Shanghai is About to Open the World’s Largest Astronomy Museum
China has certainly been making its growing power and influence felt in recent years, especially when it comes to the realm of space exploration and science. In the past ten years alone, China has deployed the three space stations with their Tiangong (“Heavenly Palace”) program, unveiled the Long March 5 heavy launch rocket, and sent robotic missions to the far side of the Moon and the surface of Mars.
Here on Earth, facilities like the Five hundred meter Aperture Space Telescope (FAST) illustrate China’s growing accomplishments in space and astronomy. And on Friday (July 16th), the largest museum in the world dedicated to the study of space – the Shanghai Astronomy Museum – will open its doors. The purpose and design of this museum is to highlight China’s accomplishments in space and astronomy, as well as the country’s future ambitions in space.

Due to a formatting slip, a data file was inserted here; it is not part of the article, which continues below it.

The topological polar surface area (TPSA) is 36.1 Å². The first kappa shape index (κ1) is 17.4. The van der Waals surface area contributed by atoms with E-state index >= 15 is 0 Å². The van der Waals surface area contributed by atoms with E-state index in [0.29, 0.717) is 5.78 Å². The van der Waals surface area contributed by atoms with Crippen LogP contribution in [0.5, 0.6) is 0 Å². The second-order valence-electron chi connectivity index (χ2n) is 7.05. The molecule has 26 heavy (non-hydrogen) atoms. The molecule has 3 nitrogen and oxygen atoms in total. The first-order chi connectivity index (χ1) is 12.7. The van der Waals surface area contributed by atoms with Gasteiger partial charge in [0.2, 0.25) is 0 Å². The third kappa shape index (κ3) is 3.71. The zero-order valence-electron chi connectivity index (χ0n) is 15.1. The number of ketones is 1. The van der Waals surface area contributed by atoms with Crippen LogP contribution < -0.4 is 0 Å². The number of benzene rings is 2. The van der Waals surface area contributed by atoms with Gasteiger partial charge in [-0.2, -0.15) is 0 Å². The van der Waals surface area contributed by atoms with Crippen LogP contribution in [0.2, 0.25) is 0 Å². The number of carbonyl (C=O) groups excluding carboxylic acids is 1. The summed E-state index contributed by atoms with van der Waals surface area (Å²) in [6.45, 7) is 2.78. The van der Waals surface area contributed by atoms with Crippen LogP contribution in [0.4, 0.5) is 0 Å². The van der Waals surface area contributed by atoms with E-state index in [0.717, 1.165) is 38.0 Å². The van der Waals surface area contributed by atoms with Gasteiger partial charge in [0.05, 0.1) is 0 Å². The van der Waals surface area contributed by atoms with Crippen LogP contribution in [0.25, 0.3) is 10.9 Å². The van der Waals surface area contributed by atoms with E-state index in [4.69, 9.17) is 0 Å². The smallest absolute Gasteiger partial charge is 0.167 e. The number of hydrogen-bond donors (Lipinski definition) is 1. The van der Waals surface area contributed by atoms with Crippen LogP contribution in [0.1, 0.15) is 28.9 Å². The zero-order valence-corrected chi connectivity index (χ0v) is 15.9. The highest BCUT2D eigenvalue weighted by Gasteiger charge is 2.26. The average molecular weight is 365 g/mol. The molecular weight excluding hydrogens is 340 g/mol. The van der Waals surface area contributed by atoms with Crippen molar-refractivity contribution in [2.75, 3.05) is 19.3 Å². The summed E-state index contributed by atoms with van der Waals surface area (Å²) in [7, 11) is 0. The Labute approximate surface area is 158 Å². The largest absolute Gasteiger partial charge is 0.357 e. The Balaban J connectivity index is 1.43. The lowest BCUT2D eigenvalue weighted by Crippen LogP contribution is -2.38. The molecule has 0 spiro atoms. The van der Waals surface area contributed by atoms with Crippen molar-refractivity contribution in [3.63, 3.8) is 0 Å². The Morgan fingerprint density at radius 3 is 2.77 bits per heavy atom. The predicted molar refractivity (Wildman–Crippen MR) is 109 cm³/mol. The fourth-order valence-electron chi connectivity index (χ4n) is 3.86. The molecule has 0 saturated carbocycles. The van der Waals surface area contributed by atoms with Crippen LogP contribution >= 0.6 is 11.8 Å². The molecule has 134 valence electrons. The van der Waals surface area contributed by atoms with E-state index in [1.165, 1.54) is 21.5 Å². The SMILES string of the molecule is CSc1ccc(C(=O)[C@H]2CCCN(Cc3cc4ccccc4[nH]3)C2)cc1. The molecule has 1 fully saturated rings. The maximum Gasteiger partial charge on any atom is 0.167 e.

The design was conceived by Ennead Architects, a firm with offices in New York and Shanghai that won an international competition in 2014 for their inspired creation. Their previous work includes New York’s Rose Center for Earth and Space at the American Museum of Natural History (AMNH). At 39,000 m2 (420,000 ft2), this new branch of the Shanghai Science of Technology Museum (SSTM) will be the largest of its kind in the world.
Inspired by the orbits of celestial bodies and the geometry of the cosmos, the layout of the SAM has no straight lines or right angles. According to Thomas J. Wong, a partner at Ennead and the museum’s lead designer, it was also inspired by the “three-body problem,” an as-of-yet unresolved question in classical physics of how to calculate the motion of three celestial bodies.
It is also the title of the novel written by celebrated Chinese science fiction author Liu Cixin, which was released in 2008 (translated into English in 2014) and is the first installment in his Remembrance of Earth’s Past series (which deals with extraterrestrials). As Wong explained in a video interview with CNN about the project:
“We really thought that we could leverage the architecture to bring incredible impact to this whole experience. The building is meant to be this embodiment of … astronomically inspired architecture. The reason why we thought the three-body problem was interesting is because it’s a complex set of orbits. (These are) relationships that are dynamic, as opposed to a simple circle around the center. And that was part of the (design’s) intent – to capture that complexity.”